I have been so pained at the thought that you will follow your own plans and carry them out on other people’s money, if you can do so in no other way. I wish I could call up every person you have borrowed small sums of money from in Battle Creek, and have not paid them. Can your sense of justice be completely blunted? Have you had no special honor for your name, Edson and Emma? Do you think I could taste of meat or butter or anything but the lowliest, plainest food while compelled to borrow money to sustain life? You both have much to learn. You have learned to love and please and enjoy yourselves. Now educate yourselves in an opposite direction. 2LtMs, Lt 47a, 1874, par. 11

You have not loved economy, either of you. You would spend dollars readily on some gratification which you might do without, when these dollars may be borrowed from others’ purses. I want you to pledge yourselves to go without food or clothing rather than to incur a debt. Oh, how ashamed I am to be dunned for your debts, Edson, by no less than a dozen persons! Emma is not clear in this matter. She does not stand for the right. Emma is at fault. She might help Edson where he is weak. But she does no such thing. Self-gratification is of such satisfaction that you will let dimes and dollars slip out of your hands for your supposed wants, and then find that you have indulged fancy at others’ expense. I would have honor and self-respect enough to restrain my desire for things I could possibly do without rather than inconvenience others, or use that which is not my own. Emma, before you spend one cent, think: Cannot I possibly contrive some way to do without this? Cannot I be put to inconvenience rather than to annoy others with borrowing? Work upon this principle: Never to borrow a cent, but to live within your means. Until you can do this, you will never make a success of life. 2LtMs, Lt 47a, 1874, par. 12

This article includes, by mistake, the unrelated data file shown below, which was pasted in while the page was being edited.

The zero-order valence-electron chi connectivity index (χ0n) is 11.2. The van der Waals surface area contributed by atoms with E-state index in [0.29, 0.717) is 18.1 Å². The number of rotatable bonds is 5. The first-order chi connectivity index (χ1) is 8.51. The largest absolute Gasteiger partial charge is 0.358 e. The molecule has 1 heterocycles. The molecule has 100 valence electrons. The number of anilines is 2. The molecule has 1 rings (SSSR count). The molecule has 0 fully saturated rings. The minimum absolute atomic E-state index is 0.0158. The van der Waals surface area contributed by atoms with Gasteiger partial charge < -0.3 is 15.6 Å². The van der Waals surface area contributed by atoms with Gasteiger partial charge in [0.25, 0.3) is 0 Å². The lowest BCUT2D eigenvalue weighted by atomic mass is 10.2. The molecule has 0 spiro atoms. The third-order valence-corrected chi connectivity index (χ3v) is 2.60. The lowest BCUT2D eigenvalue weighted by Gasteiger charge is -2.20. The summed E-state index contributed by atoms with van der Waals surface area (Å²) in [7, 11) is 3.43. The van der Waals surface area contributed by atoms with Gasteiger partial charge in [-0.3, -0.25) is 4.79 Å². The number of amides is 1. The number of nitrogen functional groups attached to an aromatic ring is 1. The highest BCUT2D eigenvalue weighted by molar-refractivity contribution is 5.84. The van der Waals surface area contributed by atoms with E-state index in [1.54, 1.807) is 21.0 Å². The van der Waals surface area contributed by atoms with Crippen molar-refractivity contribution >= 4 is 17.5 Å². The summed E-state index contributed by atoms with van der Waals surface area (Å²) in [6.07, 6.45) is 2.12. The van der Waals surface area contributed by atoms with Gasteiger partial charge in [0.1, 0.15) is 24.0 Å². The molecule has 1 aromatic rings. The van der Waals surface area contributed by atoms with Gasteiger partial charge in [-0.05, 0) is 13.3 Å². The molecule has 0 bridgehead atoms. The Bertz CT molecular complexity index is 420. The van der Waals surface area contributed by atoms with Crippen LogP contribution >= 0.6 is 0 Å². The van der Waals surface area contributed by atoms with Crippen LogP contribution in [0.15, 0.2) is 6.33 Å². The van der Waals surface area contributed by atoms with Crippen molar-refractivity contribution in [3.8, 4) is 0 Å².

Perhaps Emma is not aware of the debts Edson has to settle. You have both had as fair a chance to start in life as most people, and a much better chance than many. Your failures are only the result of your own wrong course of action. You have not been willing to be led. I am so fearful that you will make mistakes in California, as you have in Battle Creek. 2LtMs, Lt 47a, 1874, par. 13

Oh, don’t disgrace us in California as you have in Michigan! Honor us, children, in California, by your strictly economical, close calculation, and by the strictest integrity. Remember we knew you better in Michigan than does anyone in California. Those who are unacquainted with your mistakes and failures will think you may do this and that, bear this and that responsibility in taking burdens, which you will not be able to carry out. Be guarded. Live for God’s glory. Make a success in life this time. The way is open before you. If you cannot be self-reliant now, and be a man, you never can. 2LtMs, Lt 47a, 1874, par. 14